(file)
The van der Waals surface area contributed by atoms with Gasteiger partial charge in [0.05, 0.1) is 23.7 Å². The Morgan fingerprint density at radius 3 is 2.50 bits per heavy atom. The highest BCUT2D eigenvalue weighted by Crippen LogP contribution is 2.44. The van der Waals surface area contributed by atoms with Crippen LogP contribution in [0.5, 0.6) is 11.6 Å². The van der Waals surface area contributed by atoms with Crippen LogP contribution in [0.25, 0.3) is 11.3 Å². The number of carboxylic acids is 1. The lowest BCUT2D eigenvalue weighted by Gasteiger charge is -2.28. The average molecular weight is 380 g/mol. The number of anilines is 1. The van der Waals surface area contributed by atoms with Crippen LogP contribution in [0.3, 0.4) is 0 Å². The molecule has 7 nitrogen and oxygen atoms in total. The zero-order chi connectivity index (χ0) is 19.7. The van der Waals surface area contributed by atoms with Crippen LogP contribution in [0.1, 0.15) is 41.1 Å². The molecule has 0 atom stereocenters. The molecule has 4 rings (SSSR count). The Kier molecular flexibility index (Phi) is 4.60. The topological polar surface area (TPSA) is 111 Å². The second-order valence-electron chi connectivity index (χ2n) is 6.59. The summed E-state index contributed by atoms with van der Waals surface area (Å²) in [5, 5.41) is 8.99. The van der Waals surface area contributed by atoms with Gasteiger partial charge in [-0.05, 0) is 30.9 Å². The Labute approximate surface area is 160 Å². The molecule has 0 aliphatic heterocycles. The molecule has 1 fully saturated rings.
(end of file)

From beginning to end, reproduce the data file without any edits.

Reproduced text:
The van der Waals surface area contributed by atoms with Gasteiger partial charge in [0.05, 0.1) is 23.7 Å². The Morgan fingerprint density at radius 3 is 2.50 bits per heavy atom. The highest BCUT2D eigenvalue weighted by Crippen LogP contribution is 2.44. The van der Waals surface area contributed by atoms with Crippen LogP contribution in [0.5, 0.6) is 11.6 Å². The van der Waals surface area contributed by atoms with Crippen LogP contribution in [0.25, 0.3) is 11.3 Å². The number of carboxylic acids is 1. The lowest BCUT2D eigenvalue weighted by Gasteiger charge is -2.28. The average molecular weight is 380 g/mol. The number of anilines is 1. The van der Waals surface area contributed by atoms with Crippen LogP contribution in [0.3, 0.4) is 0 Å². The molecule has 7 nitrogen and oxygen atoms in total. The zero-order chi connectivity index (χ0) is 19.7. The van der Waals surface area contributed by atoms with Crippen LogP contribution in [0.1, 0.15) is 41.1 Å². The molecule has 0 atom stereocenters. The molecule has 4 rings (SSSR count). The Kier molecular flexibility index (Phi) is 4.60. The topological polar surface area (TPSA) is 111 Å². The second-order valence-electron chi connectivity index (χ2n) is 6.59. The summed E-state index contributed by atoms with van der Waals surface area (Å²) in [5, 5.41) is 8.99. The van der Waals surface area contributed by atoms with Gasteiger partial charge in [-0.05, 0) is 30.9 Å². The Labute approximate surface area is 160 Å². The molecule has 0 aliphatic heterocycles. The molecule has 1 fully saturated rings.